Members of the UCSF community gathered to reflect on the past, present and possible future of the fight against the devastating epidemic during World AIDS Day.
Many of those who attended a Dec. 1 symposium at Cole Hall were present during the early days of the epidemic, before doctors even knew what to call the virus that began spreading through San Francisco’s gay community in 1981.
“This is a time to remember those we have lost to AIDS, and also a time to reflect on what we have all been through in our fight to mitigate the effects of the disease,” said John Greenspan, PhD, director of UCSF’s AIDS Research Institute (ARI).
For nearly 30 years, UCSF has been on the frontlines of that fight, Greenspan said, noting that in 1983 University clinicians and researchers developed the country’s first outpatient AIDS clinic and inpatient ward at the UCSF-affiliated San Francisco General Hospital (SFGH), an initiative now known as the Positive Health Program. That same year, UCSF professor and researcher Jay Levy, MD, co-discovered HIV along with researchers at the Pasteur Institute in France.
That time period, and UCSF’s prominent role, is the focus of a new documentary that premiered on World AIDS Day at several locations, including Cole Hall. The film, “Life Before the Lifeboat: San Francisco’s Courageous Response to the AIDS Outbreak,” features interviews with doctors and nurses who were there when the disease first surfaced, as well as news-clip montages and pages from dying patients’ journals.
The project was the brainchild of Paul Volberding, MD, professor and vice chair of UCSF’s Department of Medicine and chair of the medical service at San Francisco’s Veteran Affairs Medical Center, who was among the first doctors in the city to treat patients with AIDS and who went on to help establish its first AIDS clinic. Volberding hired Shipra Shukla, who has created several films for UCSF, to direct and produce the documentary.
UCSF Still Plays a Leading Role
When it comes to AIDS research and treatment, UCSF’s reputation for leadership and innovation will likely continue well into the future.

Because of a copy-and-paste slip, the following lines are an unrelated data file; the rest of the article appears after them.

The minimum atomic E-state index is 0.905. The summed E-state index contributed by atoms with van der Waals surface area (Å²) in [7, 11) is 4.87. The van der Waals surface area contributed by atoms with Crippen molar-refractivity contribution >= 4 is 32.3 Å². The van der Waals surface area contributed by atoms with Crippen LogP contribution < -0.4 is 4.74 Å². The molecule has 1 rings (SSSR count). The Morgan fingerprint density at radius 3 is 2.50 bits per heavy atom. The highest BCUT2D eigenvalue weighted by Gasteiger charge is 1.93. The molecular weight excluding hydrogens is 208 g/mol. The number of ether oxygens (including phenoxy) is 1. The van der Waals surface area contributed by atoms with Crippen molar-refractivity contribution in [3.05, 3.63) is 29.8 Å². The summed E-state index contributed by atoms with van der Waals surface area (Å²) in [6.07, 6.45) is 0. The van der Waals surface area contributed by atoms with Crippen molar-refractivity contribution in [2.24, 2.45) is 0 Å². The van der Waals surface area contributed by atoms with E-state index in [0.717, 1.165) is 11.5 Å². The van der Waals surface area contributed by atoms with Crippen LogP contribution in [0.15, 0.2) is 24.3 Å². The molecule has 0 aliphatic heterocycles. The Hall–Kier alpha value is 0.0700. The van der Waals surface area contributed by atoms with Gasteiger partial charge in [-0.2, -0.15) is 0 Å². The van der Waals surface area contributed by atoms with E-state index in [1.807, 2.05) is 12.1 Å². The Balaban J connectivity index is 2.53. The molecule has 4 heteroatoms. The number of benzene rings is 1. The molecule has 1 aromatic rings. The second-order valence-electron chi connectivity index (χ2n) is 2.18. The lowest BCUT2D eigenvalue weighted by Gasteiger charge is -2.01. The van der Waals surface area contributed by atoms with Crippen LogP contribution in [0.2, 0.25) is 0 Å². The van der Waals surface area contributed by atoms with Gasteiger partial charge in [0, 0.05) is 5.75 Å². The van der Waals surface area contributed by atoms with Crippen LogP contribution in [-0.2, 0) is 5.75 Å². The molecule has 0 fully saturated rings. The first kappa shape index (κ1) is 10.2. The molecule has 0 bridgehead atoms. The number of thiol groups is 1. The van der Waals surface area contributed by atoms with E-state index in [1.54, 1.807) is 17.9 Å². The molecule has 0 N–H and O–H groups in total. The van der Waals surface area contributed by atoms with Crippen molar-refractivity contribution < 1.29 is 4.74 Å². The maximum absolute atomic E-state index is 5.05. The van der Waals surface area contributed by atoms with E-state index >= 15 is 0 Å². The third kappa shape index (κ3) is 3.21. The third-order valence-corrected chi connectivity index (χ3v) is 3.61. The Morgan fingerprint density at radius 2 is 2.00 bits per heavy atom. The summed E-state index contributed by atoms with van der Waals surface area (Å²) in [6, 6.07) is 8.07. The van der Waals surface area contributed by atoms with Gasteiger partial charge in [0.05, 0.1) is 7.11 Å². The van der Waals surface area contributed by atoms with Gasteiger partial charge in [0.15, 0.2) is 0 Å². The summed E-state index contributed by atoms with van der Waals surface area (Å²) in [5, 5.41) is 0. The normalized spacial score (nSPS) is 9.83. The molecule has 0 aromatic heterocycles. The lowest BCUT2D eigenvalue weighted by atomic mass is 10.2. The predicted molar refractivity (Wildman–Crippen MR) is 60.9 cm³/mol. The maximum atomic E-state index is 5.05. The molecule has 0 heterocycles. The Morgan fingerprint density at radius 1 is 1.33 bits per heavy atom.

On Nov. 30, the International AIDS Society announced that the XIX International AIDS Conference will be held in Washington, D.C., in July 2012. UCSF professor Diane Havlir, MD, chief of the HIV/AIDS Division at SFGH, will serve as local co-chair of the conference, which will draw hundreds of the world’s leading AIDS experts.
The conference, known as AIDS 2012, will offer “a tremendous opportunity for partnership and exchange that will further sow the seeds of solidarity among all of us dedicated to ending this scourge,” Havlir said in a press release.
The Dec. 1 symposium also commemorated the 25th anniversary of the AIDS Health Project, a program of the UCSF Department of Psychiatry and SFGH that was founded in 1984 to provide prevention and mental health services to those at risk for, or affected by, HIV.
The program has been a pioneer in HIV-related mental health care — an essential service in the face of a disease that carries a psychological and social impact every bit as significant as its physical toll, said executive director James Dilley, MD.
“We have delivered more than 200,000 test results and served tens of thousands of patients over the past 25 years,” said Dilley, who was the first psychiatrist involved with treating AIDS patients at SFGH in the early 1980s.
Disease Still Carries Stigma
That kind of support remains incredibly important as the stigma surrounding AIDS persists, said the symposium’s keynote speaker, Ilan Meyer, PhD, an expert in public health issues related to minority populations, who is based at Columbia University’s Mailman School of Public Health.
In fact, Meyer dedicated his talk to an unnamed friend who died recently of PCP pneumonia — the most common serious infection among people with AIDS in the U.S. — without ever telling anyone he had HIV.
Meyer’s extensive and ongoing research has shown that prejudice, stigma and discrimination toward individuals with “disadvantaged social status” due to sexual orientation, gender, race or ethnicity can lead to adverse health outcomes, including mental disorders like depression.
In addition, he said, behaviors such as concealing one’s sexual identity can prove harmful by “prevent[ing] individuals from connecting to vital community resources and social support.”
Faculty Receive Awards
The World AIDS Day symposium also included several major award presentations to UCSF faculty members, including:
- The ARI Mentoring Award, presented to Susan Buchbinder, MD, a UCSF associate clinical professor of medicine and epidemiology, and director of the HIV Research Section of the San Francisco Department of Public Health;
- The ARI’s Sarlo Award for Teaching Excellence, presented to Harry Lampiris, MD, an associate professor of clinical medicine in the Department of Medicine, Infectious Diseases Section, based at the UCSF Veterans Affairs Medical Center;
- The UCSF Center for AIDS Prevention Studies’ Jesse Miller Award, presented to Wayne Steward, PhD, MPH, an assistant professor at the center, to fund his research of HIV prevention behaviors; and
- The ARI’s Walter Gray Endowed Chair in HIV/AIDS Science, which will be held by Stephen Morin, PhD, professor and chief of the Division of Prevention Science in the UCSF Department of Medicine, and director of the Center for AIDS Prevention Studies.
The event was co-sponsored by the AIDS Health Project; the AIDS Research Institute; the Center for AIDS Prevention Studies; the HIV/AIDS Division at SFGH; and the UCSF-Gladstone Institute of Virology and Immunology (GIVI) Center for AIDS Research.
Photo by Saul Bromberger and Sandra Hoover Photography
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